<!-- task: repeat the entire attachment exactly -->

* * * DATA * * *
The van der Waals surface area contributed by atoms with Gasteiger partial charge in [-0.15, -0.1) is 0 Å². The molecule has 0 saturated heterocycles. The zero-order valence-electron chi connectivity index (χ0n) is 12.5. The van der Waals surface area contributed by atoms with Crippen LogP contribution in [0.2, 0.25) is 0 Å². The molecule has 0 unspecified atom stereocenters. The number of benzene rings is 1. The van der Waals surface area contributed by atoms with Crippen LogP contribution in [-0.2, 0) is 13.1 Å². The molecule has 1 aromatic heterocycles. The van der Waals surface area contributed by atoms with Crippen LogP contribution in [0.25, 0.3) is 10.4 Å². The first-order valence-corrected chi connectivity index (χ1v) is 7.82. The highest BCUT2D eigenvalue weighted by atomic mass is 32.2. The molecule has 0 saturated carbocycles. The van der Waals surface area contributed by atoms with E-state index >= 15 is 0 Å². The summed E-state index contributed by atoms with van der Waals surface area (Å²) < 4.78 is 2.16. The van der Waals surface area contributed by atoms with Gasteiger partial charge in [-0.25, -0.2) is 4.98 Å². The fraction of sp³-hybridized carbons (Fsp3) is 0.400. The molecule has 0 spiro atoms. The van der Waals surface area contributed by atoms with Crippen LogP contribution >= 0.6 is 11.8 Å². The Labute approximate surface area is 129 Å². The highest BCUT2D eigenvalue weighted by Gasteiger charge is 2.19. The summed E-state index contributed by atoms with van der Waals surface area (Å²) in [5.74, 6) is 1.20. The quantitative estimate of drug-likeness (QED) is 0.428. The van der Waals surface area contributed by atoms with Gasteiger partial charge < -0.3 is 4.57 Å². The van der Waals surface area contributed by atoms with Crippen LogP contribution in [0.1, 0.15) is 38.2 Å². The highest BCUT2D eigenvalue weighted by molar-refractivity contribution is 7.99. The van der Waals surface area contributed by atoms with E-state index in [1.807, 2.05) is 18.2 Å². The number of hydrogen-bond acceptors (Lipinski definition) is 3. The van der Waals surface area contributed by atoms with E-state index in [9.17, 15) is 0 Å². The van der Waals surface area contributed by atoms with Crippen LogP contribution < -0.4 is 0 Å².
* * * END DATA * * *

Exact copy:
The van der Waals surface area contributed by atoms with Gasteiger partial charge in [-0.15, -0.1) is 0 Å². The molecule has 0 saturated heterocycles. The zero-order valence-electron chi connectivity index (χ0n) is 12.5. The van der Waals surface area contributed by atoms with Crippen LogP contribution in [0.2, 0.25) is 0 Å². The molecule has 0 unspecified atom stereocenters. The number of benzene rings is 1. The van der Waals surface area contributed by atoms with Crippen LogP contribution in [-0.2, 0) is 13.1 Å². The molecule has 1 aromatic heterocycles. The van der Waals surface area contributed by atoms with Crippen LogP contribution in [0.25, 0.3) is 10.4 Å². The first-order valence-corrected chi connectivity index (χ1v) is 7.82. The highest BCUT2D eigenvalue weighted by atomic mass is 32.2. The molecule has 0 saturated carbocycles. The van der Waals surface area contributed by atoms with E-state index >= 15 is 0 Å². The summed E-state index contributed by atoms with van der Waals surface area (Å²) < 4.78 is 2.16. The van der Waals surface area contributed by atoms with Gasteiger partial charge in [-0.25, -0.2) is 4.98 Å². The fraction of sp³-hybridized carbons (Fsp3) is 0.400. The molecule has 0 spiro atoms. The van der Waals surface area contributed by atoms with Crippen LogP contribution >= 0.6 is 11.8 Å². The Labute approximate surface area is 129 Å². The highest BCUT2D eigenvalue weighted by Gasteiger charge is 2.19. The summed E-state index contributed by atoms with van der Waals surface area (Å²) in [5.74, 6) is 1.20. The quantitative estimate of drug-likeness (QED) is 0.428. The van der Waals surface area contributed by atoms with Gasteiger partial charge < -0.3 is 4.57 Å². The van der Waals surface area contributed by atoms with Crippen LogP contribution in [0.1, 0.15) is 38.2 Å². The highest BCUT2D eigenvalue weighted by molar-refractivity contribution is 7.99. The van der Waals surface area contributed by atoms with E-state index in [1.807, 2.05) is 18.2 Å². The number of hydrogen-bond acceptors (Lipinski definition) is 3. The van der Waals surface area contributed by atoms with E-state index in [9.17, 15) is 0 Å². The van der Waals surface area contributed by atoms with Crippen LogP contribution < -0.4 is 0 Å².